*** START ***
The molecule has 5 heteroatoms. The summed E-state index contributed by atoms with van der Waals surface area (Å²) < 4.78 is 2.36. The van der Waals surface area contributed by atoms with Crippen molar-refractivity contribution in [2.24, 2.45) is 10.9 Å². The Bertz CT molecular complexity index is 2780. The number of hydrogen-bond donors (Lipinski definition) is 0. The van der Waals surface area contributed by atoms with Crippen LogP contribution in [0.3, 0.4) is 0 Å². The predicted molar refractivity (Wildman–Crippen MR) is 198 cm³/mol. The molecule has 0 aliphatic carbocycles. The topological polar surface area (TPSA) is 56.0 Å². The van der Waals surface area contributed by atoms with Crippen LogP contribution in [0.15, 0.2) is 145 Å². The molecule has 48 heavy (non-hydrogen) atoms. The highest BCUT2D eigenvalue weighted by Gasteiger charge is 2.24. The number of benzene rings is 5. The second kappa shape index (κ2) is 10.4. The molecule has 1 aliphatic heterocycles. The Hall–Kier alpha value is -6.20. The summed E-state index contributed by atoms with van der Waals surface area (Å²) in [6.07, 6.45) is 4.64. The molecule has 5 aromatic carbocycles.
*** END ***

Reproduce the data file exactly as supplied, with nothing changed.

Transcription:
The molecule has 5 heteroatoms. The summed E-state index contributed by atoms with van der Waals surface area (Å²) < 4.78 is 2.36. The van der Waals surface area contributed by atoms with Crippen molar-refractivity contribution in [2.24, 2.45) is 10.9 Å². The Bertz CT molecular complexity index is 2780. The number of hydrogen-bond donors (Lipinski definition) is 0. The van der Waals surface area contributed by atoms with Crippen LogP contribution in [0.3, 0.4) is 0 Å². The predicted molar refractivity (Wildman–Crippen MR) is 198 cm³/mol. The molecule has 0 aliphatic carbocycles. The topological polar surface area (TPSA) is 56.0 Å². The van der Waals surface area contributed by atoms with Crippen LogP contribution in [0.15, 0.2) is 145 Å². The molecule has 48 heavy (non-hydrogen) atoms. The highest BCUT2D eigenvalue weighted by Gasteiger charge is 2.24. The number of benzene rings is 5. The second kappa shape index (κ2) is 10.4. The molecule has 1 aliphatic heterocycles. The Hall–Kier alpha value is -6.20. The summed E-state index contributed by atoms with van der Waals surface area (Å²) in [6.07, 6.45) is 4.64. The molecule has 5 aromatic carbocycles.